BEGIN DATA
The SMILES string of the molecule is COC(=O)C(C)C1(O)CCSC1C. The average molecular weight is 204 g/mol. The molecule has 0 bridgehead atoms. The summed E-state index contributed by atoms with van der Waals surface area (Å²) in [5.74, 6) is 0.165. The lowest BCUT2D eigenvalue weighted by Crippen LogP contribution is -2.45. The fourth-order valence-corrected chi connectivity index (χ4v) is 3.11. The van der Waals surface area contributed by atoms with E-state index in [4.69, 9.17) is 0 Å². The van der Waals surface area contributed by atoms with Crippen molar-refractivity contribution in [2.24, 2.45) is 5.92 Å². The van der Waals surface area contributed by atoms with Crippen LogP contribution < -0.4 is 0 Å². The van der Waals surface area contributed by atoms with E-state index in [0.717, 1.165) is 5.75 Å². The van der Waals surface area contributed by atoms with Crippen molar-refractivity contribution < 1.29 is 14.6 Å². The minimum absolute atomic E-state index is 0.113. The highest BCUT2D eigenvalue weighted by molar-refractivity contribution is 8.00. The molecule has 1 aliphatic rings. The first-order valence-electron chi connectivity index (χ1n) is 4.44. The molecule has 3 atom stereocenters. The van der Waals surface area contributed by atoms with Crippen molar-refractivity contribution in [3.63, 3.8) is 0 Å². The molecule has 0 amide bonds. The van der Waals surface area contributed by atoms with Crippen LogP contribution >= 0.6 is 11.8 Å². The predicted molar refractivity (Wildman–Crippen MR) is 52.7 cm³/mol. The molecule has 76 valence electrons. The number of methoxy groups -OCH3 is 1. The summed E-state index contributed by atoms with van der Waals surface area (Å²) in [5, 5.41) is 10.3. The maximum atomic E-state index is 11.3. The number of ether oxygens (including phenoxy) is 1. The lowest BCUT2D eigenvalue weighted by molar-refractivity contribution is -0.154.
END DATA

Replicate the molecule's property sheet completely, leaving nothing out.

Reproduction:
The SMILES string of the molecule is COC(=O)C(C)C1(O)CCSC1C. The average molecular weight is 204 g/mol. The molecule has 0 bridgehead atoms. The summed E-state index contributed by atoms with van der Waals surface area (Å²) in [5.74, 6) is 0.165. The lowest BCUT2D eigenvalue weighted by Crippen LogP contribution is -2.45. The fourth-order valence-corrected chi connectivity index (χ4v) is 3.11. The van der Waals surface area contributed by atoms with E-state index in [4.69, 9.17) is 0 Å². The van der Waals surface area contributed by atoms with Crippen molar-refractivity contribution in [2.24, 2.45) is 5.92 Å². The van der Waals surface area contributed by atoms with Crippen LogP contribution < -0.4 is 0 Å². The van der Waals surface area contributed by atoms with E-state index in [0.717, 1.165) is 5.75 Å². The van der Waals surface area contributed by atoms with Crippen molar-refractivity contribution < 1.29 is 14.6 Å². The minimum absolute atomic E-state index is 0.113. The highest BCUT2D eigenvalue weighted by molar-refractivity contribution is 8.00. The molecule has 1 aliphatic rings. The first-order valence-electron chi connectivity index (χ1n) is 4.44. The molecule has 3 atom stereocenters. The van der Waals surface area contributed by atoms with Crippen molar-refractivity contribution in [3.63, 3.8) is 0 Å². The molecule has 0 amide bonds. The van der Waals surface area contributed by atoms with Crippen LogP contribution >= 0.6 is 11.8 Å². The predicted molar refractivity (Wildman–Crippen MR) is 52.7 cm³/mol. The molecule has 76 valence electrons. The number of methoxy groups -OCH3 is 1. The summed E-state index contributed by atoms with van der Waals surface area (Å²) in [5, 5.41) is 10.3. The maximum atomic E-state index is 11.3. The number of ether oxygens (including phenoxy) is 1. The lowest BCUT2D eigenvalue weighted by molar-refractivity contribution is -0.154.